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Heron-Centric: Ruminations of a Language Designer
Storing and Tracking Matrix Rows and Columns at Compile-Time
by Christopher Diggins
May 14, 2005
Summary
Here is a method for for representing and computing rows and columns at compile-time, and to do matrix multiplication accordingly. (trickier than it might sound)

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Disclaimer: I had horrible food poisoning recently so I can't be held responsible for the quality of this work ... good or bad ;-)


#include <iostream>
#include <numeric>
#include <valarray>
#include <cassert>

template<class Value_T, unsigned int Size_N, unsigned int Stride_N>
class Slice
{
public:
  // constructor
  Slice(Value_T* x) : p(x) { }
  // typedef
  typedef Value_T value_type;
  // only a forward iterator is provided,
  // others are left as an exercise for the reader
  struct Slice_forward_iter {
    Slice_forward_iter(Value_T* x) : p(x) { }
    Value_T& operator*() { return *p; }
    const Value_T& operator*() const { return *p; }
    Value_T& operator++() { Value_T* tmp = p; p += Stride_N; return *tmp; }
    Value_T& operator++(int) { return *(p+=Stride_N); }
    bool operator==(const Slice_forward_iter& x) { return p == x.p; }
    bool operator!=(const Slice_forward_iter& x) { return p != x.p; }
    Value_T* p;
  };
  typedef Slice_forward_iter iterator;
  typedef const Slice_forward_iter const_iterator;
  // public functions
  iterator begin() { return iterator(p); }
  iterator end() { return iterator(p + (Size_N * Stride_N)); }
  value_type& operator[](size_t n) { return *(p + (n * Stride_N)); }
  const value_type& operator[](size_t n) const { return *(p + (n * Stride_N)); }
  static size_t size() { return Size_N; }
  static size_t stride() { return Stride_N; }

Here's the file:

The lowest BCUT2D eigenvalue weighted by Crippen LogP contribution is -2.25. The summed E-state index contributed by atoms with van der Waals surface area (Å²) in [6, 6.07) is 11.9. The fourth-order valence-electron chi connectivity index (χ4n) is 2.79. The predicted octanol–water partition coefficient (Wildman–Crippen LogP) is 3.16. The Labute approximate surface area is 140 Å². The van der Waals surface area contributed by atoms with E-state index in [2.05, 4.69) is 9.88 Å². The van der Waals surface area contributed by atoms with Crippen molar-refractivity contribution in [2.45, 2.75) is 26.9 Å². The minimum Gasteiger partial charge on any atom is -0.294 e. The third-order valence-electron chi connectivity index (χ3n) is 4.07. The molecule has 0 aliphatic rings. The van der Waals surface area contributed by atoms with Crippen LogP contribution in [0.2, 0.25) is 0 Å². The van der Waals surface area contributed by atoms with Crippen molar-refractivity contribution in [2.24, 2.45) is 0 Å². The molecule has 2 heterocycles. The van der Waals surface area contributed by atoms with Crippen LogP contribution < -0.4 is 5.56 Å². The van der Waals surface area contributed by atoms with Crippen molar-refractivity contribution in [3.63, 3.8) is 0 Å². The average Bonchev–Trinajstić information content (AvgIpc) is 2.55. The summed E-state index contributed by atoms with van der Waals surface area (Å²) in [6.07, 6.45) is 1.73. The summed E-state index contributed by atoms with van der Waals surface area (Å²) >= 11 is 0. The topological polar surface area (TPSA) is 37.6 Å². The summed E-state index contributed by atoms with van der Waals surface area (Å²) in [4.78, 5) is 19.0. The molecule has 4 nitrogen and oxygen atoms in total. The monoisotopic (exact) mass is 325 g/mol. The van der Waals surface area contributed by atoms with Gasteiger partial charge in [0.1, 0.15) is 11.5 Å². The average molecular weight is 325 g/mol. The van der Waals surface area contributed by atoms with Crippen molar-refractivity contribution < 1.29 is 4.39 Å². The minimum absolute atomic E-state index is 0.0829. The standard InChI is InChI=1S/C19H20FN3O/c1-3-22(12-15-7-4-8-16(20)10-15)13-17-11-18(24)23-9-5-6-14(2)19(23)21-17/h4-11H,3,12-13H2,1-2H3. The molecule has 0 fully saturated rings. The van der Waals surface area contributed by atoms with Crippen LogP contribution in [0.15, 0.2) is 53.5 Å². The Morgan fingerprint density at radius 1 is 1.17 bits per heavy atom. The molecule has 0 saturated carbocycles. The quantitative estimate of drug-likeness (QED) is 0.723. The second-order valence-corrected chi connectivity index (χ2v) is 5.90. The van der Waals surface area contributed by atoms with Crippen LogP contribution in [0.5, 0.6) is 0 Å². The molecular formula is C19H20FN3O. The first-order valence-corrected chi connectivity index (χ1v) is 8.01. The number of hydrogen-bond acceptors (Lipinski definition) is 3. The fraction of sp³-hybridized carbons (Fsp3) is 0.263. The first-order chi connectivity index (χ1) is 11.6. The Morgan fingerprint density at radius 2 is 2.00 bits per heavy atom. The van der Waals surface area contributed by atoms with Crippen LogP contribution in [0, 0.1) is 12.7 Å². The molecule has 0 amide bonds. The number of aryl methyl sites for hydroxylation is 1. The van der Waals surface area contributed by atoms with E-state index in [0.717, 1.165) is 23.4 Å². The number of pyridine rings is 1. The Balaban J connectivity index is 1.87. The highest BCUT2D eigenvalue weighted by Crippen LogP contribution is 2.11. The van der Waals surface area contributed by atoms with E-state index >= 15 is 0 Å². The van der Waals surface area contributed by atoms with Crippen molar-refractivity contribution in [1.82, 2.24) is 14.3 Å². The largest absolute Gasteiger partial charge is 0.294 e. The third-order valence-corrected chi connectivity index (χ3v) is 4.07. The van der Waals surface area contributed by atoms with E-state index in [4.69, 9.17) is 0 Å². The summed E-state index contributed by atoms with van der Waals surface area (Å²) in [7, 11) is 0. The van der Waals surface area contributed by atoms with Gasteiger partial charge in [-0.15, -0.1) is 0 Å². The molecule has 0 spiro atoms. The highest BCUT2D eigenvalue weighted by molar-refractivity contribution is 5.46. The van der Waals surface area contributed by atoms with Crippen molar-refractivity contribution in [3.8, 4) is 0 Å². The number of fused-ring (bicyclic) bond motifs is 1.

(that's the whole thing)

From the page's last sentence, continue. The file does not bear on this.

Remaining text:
private:
  // prevent default construction
  Slice() { };
  Value_T* p;
};

template<class Value_T, unsigned int Rows_N, unsigned int Cols_N>
class Matrix
{
public:
  typedef Slice<Value_T, Cols_N, 1> row_type;
  typedef Slice<Value_T, Rows_N, Cols_N> col_type;
  const row_type row(unsigned int n) const {
    assert(n < rows);
    return row_type(data + (n * Cols_N));
  }
  const col_type column(unsigned int n) const {
    assert(n < cols);
    return col_type(data + n);
  }
  row_type operator[](unsigned int n) { return row(n); }
  const row_type operator[](unsigned int n) const { return row(n); }
  const static unsigned int rows = Rows_N;
  const static unsigned int cols = Cols_N;
  typedef Value_T value_type;
private:
  mutable Value_T data[Rows_N * Cols_N];
};

template<class Matrix1, class Matrix2>
struct MatrixMultiplicationType {
  typedef Matrix<typename Matrix1::value_type, Matrix1::rows, Matrix2::cols> type;
};

template<class Slice1_T, class Slice2_T>
typename Slice1_T::value_type dot_product(Slice1_T x, Slice2_T y) {
  assert(x.size() == y.size());
  return std::inner_product(x.begin(), x.end(), y.begin(), typename Slice1_T::value_type(0));
}

template<class Matrix1, class Matrix2>
typename MatrixMultiplicationType<Matrix1, Matrix2>::type
matrix_multiply(const Matrix1& m1, const Matrix2& m2)
{
  typename MatrixMultiplicationType<Matrix1, Matrix2>::type result;
  assert(Matrix1::cols == Matrix2::rows);
  for (int i=0; i < Matrix1::rows; ++i)
  for (int j=0; j < Matrix2::cols; ++j)
    result[i][j] = dot_product(m1.row(i), m2.column(j));
  return result;
}

template<typename Matrix_T>
void output_matrix(const Matrix_T& x) {
  for (int i=0; i < x.rows; ++i) {
    for (int j=0; j < x.cols; ++j) {
      std::cout << x[i][j] << ", ";
    }
    std::cout << std::endl;
  }
  std::cout << std::endl;
}

void test_matrix() {
  Matrix<int, 1, 2> m1;
  m1[0][0] = 2;
  m1[0][1] = 3;
  Matrix<int, 2, 2> m2;
  m2[0][0] = 2;
  m2[0][1] = 0;
  m2[1][0] = 0;
  m2[1][1] = 2;
  output_matrix(m2);
  Matrix<int, 1, 2> m3 = matrix_multiply(m1, m2);
  output_matrix(m3);
}

int main() {
  test_matrix();
  system("pause");
  return 0;
}

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About the Blogger

Christopher Diggins is a software developer and freelance writer. Christopher loves programming, but is eternally frustrated by the shortcomings of modern programming languages. As would any reasonable person in his shoes, he decided to quit his day job to write his own ( www.heron-language.com ). Christopher is the co-author of the C++ Cookbook from O'Reilly. Christopher can be reached through his home page at www.cdiggins.com.

This weblog entry is Copyright © 2005 Christopher Diggins. All rights reserved.

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